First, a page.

Optical Technique Identifies Brain Tumors in Real Time-Beijing Greenland Science and Technology Development Co., Ltd - Radiofrequency Electrosurgical Unit


Optical Technique Identifies Brain Tumors in Real Time

  • time: 2016-05-16 10:29:18
  • hit: 5623

An optical phenomenon known as third harmonic generation (THG) can now be used to analyze glial brain tumors within seconds, according to a new study.

Researchers at VU University (Amsterdam, Netherlands) tested the THG method on samples of glial brain tumors from humans, finding that the histological detail in the images was as good as that of conventional staining techniques, which can take up to a day to prepare. In contrast, they were able to generate most images in under five minutes, with smaller ones taking less than a second, while larger images of a few square millimeters took five minutes. The technique provides label-free, real-time images with increased cellularity and nuclear pleomorphism.

The researchers are now developing a hand-held device that a surgeon can use to identify the glial tumor's boundary during surgery. At the moment, the incoming laser pulses can only reach a depth of about 100 micrometers into the tissue, but the researchers think that a needle could be used to pierce the tissue, delivering photons deeper. The study describing the application of THG to intraoperative brain pathology was published in the May 2016 issue of Biomedical Optics Express.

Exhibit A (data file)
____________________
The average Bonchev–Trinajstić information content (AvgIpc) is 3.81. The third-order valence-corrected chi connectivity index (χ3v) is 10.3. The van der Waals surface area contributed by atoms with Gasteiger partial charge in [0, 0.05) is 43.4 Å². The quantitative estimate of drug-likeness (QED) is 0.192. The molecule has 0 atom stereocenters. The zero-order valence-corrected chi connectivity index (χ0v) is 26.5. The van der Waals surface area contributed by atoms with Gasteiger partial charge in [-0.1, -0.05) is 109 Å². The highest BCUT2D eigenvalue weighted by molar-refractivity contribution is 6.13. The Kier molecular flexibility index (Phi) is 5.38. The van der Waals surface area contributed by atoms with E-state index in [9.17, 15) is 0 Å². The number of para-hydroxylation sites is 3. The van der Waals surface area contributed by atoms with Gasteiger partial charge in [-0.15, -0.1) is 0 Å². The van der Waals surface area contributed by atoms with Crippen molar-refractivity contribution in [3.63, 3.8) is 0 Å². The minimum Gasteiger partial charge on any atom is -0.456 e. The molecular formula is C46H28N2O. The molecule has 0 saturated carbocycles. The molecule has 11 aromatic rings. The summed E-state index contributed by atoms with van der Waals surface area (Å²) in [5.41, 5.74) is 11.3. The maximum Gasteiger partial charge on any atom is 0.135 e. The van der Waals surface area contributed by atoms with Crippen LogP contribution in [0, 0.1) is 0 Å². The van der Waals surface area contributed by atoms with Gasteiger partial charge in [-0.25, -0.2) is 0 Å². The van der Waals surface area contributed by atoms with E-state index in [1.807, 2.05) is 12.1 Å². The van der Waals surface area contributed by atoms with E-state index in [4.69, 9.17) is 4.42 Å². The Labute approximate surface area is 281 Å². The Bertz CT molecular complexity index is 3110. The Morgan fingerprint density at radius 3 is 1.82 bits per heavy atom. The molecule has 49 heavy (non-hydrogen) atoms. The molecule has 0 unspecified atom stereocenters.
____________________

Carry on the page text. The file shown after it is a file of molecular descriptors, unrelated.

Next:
“The special thing about our images is that we showed they contain so much information. When I showed these images to the pathologists that we work with, they were amazed,” said senior author Marloes Groot, PhD, of VU University. “With our technique it's potentially possible to diagnose not only during an operation but possibly before surgery.”

THG involves firing short, 200-femtosecond-long laser pulses into glial tissue. When three photons converge at the same time and place, they interact with the nonlinear optical properties of the tissue, resulting in the generation of a single photon. While the incoming photons are at the 1200 nanometer wavelength--long enough to penetrate deep into the tissue--the single photon produced is at 400 nanometers, allowing it to scatter in the tissue. The scattered photon thus contains information about the tissue, which can be interpreted.


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